Three Times

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A movie review by James Berardinelli



Three Times

DRAMA:

Taiwan, 2005

U.S. Release Date:

2006-04-28

Running Length:

2:19

MPAA Classification:

NR (Mature Themes)

Theatrical Aspect Ratio:

1.85:1

Cast:

Chang Chen, Shu Qi

Director:

Hou Hsiao-hsien

Screenplay:

Hou Hsiao-hsien, Chu T'ien-wen

Cinematography:

Lee Pin Bing

U.S. Distributor:

IFC Films

Subtitles:

English subtitled Mandarin Chinese


I'm as open to cinematic experimentation as the next person, but I often find that "offbeat" movies come across as more successful in concept than execution. So it goes with Three Times, a feature that arrived at last year's 2005 Toronto Film Festival riding the crest of a wave of positive critical buzz. And, while it's impossible to deny that the film is interesting and unique, it's not the kind of motion picture that will cause the average viewer to run out and urge his friends to make a trip to one of the obscure art houses where it's playing.

Three Times comes from the mind of Taiwanese director Hou Hsiao-hsien. Comprised of a trio of 45-minute shorts starring the same male and female leads (Shu Qi, Chang Chien), the mini-films look at romance in three different time periods: 1911, 1966, and 2005. The first segment, which transpires in 1966, has the leads meet in a pool hall then correspond by mail once he joins the army. When he's home on leave, he tracks her down so they can spend time together. The 1911 episode is a drama between a master and his favorite concubine. He has promised her freedom, but she is so important to him that he cannot bear to let her go. Finally, in 2005, the female character is an epileptic singer involved with another woman as well as the man. Eventually, she turns her back on the lesbian, but there is a price to pay. (It's important to note that although the same actors are used in each time period, the characters they play are not related.)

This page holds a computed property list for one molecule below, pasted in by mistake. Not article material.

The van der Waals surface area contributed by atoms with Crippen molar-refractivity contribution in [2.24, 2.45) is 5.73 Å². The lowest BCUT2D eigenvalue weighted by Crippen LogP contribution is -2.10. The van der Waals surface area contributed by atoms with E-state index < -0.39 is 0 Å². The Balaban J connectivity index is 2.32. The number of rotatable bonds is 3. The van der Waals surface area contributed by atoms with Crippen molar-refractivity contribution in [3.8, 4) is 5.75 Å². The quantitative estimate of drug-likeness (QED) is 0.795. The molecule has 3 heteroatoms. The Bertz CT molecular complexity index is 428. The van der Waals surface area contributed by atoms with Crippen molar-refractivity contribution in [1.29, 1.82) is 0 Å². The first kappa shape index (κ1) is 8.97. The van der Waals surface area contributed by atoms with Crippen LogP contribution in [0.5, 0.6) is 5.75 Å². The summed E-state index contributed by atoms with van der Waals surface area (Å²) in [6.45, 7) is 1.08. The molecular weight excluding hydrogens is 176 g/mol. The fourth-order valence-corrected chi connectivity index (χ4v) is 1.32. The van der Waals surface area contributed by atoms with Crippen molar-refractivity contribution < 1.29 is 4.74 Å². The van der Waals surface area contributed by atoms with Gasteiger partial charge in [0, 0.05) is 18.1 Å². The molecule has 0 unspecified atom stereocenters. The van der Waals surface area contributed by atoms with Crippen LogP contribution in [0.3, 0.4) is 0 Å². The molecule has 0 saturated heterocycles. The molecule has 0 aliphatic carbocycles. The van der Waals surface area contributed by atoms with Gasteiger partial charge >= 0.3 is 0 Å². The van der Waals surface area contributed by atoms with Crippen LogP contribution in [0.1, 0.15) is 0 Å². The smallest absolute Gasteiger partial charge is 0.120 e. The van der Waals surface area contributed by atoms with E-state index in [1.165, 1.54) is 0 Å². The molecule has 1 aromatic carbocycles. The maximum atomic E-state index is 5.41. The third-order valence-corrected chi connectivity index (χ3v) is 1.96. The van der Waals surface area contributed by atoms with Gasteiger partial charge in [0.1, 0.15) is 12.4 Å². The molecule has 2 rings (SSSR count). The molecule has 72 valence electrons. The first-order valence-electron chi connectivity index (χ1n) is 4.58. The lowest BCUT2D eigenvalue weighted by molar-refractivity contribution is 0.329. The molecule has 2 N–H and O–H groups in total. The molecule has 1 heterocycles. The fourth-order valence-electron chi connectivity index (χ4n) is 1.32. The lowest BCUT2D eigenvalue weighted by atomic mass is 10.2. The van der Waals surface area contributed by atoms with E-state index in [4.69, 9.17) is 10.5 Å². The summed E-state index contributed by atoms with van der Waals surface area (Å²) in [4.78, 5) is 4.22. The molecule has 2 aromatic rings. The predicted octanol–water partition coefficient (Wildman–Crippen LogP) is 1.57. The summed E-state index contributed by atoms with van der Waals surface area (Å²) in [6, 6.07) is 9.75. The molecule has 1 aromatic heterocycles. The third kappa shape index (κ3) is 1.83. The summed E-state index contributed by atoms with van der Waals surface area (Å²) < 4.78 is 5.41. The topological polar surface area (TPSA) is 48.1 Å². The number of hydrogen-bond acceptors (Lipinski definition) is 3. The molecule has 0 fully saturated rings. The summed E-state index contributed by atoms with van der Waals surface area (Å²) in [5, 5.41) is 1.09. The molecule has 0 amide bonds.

Three Times features minimal dialogue. It is mostly about mood and images, and it moves at a glacial pace. Hou is in no hurry to speed things along. He frequently holds shots, lingering for longer than a conventional director might. A side order of a caffeinated beverage is recommended. The middle segment is an homage to the silent era. Although in color, this part is designed like a pre-talkie movie, complete with intertitles. I don't claim to have enjoyed Three Times in a traditional sense. I appreciated its artistry and admired its intentions, but I found the characters to be unpleasantly cold, and the filmmaker's style to be distancing. This is the kind of film that would have benefited from the forging of an emotional bond between the audience and the protagonists. Still, if you have the chance and appreciate movies that stray from the straight-and-narrow, you could find a worse way to spend 2 1/4 hours.





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